Autotrophic biological processes based on the metabolism of anaerobic ammonium oxidizing bacteria (anammox) allow the removal of nitrogen from wastewater with important savings in terms of energy for oxygen supply (-60%), organic carbon supply (-100%) and reduced excess sludge production compared to conventional nitrification/denitrification process (Hu et al., 2013). Anammox-based technologies are becoming the new standard for the treatment of nitrogen-rich wastewaters of municipal and industrial origins (Lackner et al., 2014). Furthermore, the application of anammox-based bioprocess to the treatment of municipal sewage would allow a complete re-design of the wastewater treatment scheme with the potential to implement an energy autarkic or even energy generating system (Kartal et al., 2010). Anammox bacteria easily form granules (self-aggregated biofilms without the presence of inert carriers). Compared to conventional activated sludge, granules have better settleability resulting in efficient biomass retention systems characterized by higher kinetics and smaller volumes and in fact granular systems treat more than 50% of the N-load treated in total by anammox technologies worldwide (Lackner et al., 2014). In anammox granules, like conventional biofilms, microorganisms are embedded in a matrix of hydrated extracellular polymeric substances (EPS) (Flemming and Wingender, 2010; Seviour et al., 2012). EPS are a complex mixture, consisting of polysaccharides, proteins (structural proteins or exoenzymes), nucleic acids, (phospho)lipids, humic substances and some intercellular polymers and account for up to 90% w/w of the organics in biofilm (Flemming et al., 2007). In biological wastewater treatment processes microorganisms use pollutants as substrates and gain energy for growth from their transformation into harmless products. The biomass hence produced, the so called excess sludge, is considered as a waste product and the related costs of handling/disposal represents up to 50% of the wastewater treatment operative costs (Kroiss, 2004). The recovery of biomaterial from excess sludge to be applied in other industrial sectors would therefore substantially increase the sustainability and economics of wastewater treatment and would promote the development of a circular economy. In this research EPS were extracted from anammox granular sludge and used to form a viscoplastic biomaterial. A physico-chemical characterization of the recovered biomaterial was then performed investigating its rheological properties as function of the EPS concentration, which is considered a prerequisite for the exploration of its potential application in other industrial sectors.

Rheological characterization of biomaterial recovered from Anammox granular sludge

T. Lotti;F. Malpei
2017

Abstract

Autotrophic biological processes based on the metabolism of anaerobic ammonium oxidizing bacteria (anammox) allow the removal of nitrogen from wastewater with important savings in terms of energy for oxygen supply (-60%), organic carbon supply (-100%) and reduced excess sludge production compared to conventional nitrification/denitrification process (Hu et al., 2013). Anammox-based technologies are becoming the new standard for the treatment of nitrogen-rich wastewaters of municipal and industrial origins (Lackner et al., 2014). Furthermore, the application of anammox-based bioprocess to the treatment of municipal sewage would allow a complete re-design of the wastewater treatment scheme with the potential to implement an energy autarkic or even energy generating system (Kartal et al., 2010). Anammox bacteria easily form granules (self-aggregated biofilms without the presence of inert carriers). Compared to conventional activated sludge, granules have better settleability resulting in efficient biomass retention systems characterized by higher kinetics and smaller volumes and in fact granular systems treat more than 50% of the N-load treated in total by anammox technologies worldwide (Lackner et al., 2014). In anammox granules, like conventional biofilms, microorganisms are embedded in a matrix of hydrated extracellular polymeric substances (EPS) (Flemming and Wingender, 2010; Seviour et al., 2012). EPS are a complex mixture, consisting of polysaccharides, proteins (structural proteins or exoenzymes), nucleic acids, (phospho)lipids, humic substances and some intercellular polymers and account for up to 90% w/w of the organics in biofilm (Flemming et al., 2007). In biological wastewater treatment processes microorganisms use pollutants as substrates and gain energy for growth from their transformation into harmless products. The biomass hence produced, the so called excess sludge, is considered as a waste product and the related costs of handling/disposal represents up to 50% of the wastewater treatment operative costs (Kroiss, 2004). The recovery of biomaterial from excess sludge to be applied in other industrial sectors would therefore substantially increase the sustainability and economics of wastewater treatment and would promote the development of a circular economy. In this research EPS were extracted from anammox granular sludge and used to form a viscoplastic biomaterial. A physico-chemical characterization of the recovered biomaterial was then performed investigating its rheological properties as function of the EPS concentration, which is considered a prerequisite for the exploration of its potential application in other industrial sectors.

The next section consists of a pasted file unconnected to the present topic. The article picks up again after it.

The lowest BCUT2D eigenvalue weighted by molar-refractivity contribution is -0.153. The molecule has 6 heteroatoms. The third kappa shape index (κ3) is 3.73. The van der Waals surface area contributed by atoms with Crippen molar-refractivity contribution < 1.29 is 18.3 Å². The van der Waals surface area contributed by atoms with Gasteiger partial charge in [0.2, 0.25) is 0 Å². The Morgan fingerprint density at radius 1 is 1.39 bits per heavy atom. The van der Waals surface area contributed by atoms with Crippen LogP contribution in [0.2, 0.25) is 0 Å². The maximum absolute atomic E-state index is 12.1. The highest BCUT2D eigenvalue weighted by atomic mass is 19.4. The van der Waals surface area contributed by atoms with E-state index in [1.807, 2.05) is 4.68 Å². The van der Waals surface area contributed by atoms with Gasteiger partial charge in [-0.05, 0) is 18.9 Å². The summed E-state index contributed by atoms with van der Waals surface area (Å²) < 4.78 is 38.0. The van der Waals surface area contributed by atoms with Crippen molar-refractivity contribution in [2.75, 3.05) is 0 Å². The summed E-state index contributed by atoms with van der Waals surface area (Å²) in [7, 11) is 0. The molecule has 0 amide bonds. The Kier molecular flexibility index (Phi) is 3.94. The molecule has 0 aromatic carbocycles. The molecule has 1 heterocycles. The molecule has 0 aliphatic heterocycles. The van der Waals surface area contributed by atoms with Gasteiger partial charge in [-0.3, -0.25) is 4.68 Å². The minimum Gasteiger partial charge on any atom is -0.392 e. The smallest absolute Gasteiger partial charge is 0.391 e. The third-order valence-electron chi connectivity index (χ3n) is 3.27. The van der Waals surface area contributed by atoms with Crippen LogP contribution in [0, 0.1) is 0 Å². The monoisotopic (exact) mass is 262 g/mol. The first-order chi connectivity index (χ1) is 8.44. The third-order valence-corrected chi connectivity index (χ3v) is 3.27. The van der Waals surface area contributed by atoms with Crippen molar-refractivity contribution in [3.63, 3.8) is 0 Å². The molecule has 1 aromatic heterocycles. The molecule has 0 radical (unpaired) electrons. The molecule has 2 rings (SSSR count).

Proceedings FICWTM2017 Frontiers International Conference on Wastewater Treatment 2017
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Utilizza questo identificativo per citare o creare un link a questo documento: http://hdl.handle.net/11311/1043467
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